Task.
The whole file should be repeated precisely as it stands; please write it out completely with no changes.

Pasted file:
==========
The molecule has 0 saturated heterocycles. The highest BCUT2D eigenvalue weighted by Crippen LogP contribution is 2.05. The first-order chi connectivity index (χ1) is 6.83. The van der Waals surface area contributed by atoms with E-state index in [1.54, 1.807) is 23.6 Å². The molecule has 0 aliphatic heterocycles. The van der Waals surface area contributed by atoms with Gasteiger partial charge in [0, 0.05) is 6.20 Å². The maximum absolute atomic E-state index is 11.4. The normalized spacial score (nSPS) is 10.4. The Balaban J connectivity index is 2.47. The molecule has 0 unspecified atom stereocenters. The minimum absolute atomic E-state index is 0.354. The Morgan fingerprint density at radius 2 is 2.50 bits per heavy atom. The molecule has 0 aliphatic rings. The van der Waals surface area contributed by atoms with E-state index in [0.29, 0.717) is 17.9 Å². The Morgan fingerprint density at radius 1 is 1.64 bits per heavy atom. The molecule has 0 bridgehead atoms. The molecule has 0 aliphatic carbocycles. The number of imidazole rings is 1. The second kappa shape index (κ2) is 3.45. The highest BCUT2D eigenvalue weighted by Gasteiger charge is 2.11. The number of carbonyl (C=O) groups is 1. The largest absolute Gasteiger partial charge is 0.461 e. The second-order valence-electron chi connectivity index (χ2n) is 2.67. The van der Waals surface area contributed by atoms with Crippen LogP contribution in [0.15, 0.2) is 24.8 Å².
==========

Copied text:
The molecule has 0 saturated heterocycles. The highest BCUT2D eigenvalue weighted by Crippen LogP contribution is 2.05. The first-order chi connectivity index (χ1) is 6.83. The van der Waals surface area contributed by atoms with E-state index in [1.54, 1.807) is 23.6 Å². The molecule has 0 aliphatic heterocycles. The van der Waals surface area contributed by atoms with Gasteiger partial charge in [0, 0.05) is 6.20 Å². The maximum absolute atomic E-state index is 11.4. The normalized spacial score (nSPS) is 10.4. The Balaban J connectivity index is 2.47. The molecule has 0 unspecified atom stereocenters. The minimum absolute atomic E-state index is 0.354. The Morgan fingerprint density at radius 2 is 2.50 bits per heavy atom. The molecule has 0 aliphatic rings. The van der Waals surface area contributed by atoms with E-state index in [0.29, 0.717) is 17.9 Å². The Morgan fingerprint density at radius 1 is 1.64 bits per heavy atom. The molecule has 0 bridgehead atoms. The molecule has 0 aliphatic carbocycles. The number of imidazole rings is 1. The second kappa shape index (κ2) is 3.45. The highest BCUT2D eigenvalue weighted by Gasteiger charge is 2.11. The number of carbonyl (C=O) groups is 1. The largest absolute Gasteiger partial charge is 0.461 e. The second-order valence-electron chi connectivity index (χ2n) is 2.67. The van der Waals surface area contributed by atoms with Crippen LogP contribution in [0.15, 0.2) is 24.8 Å².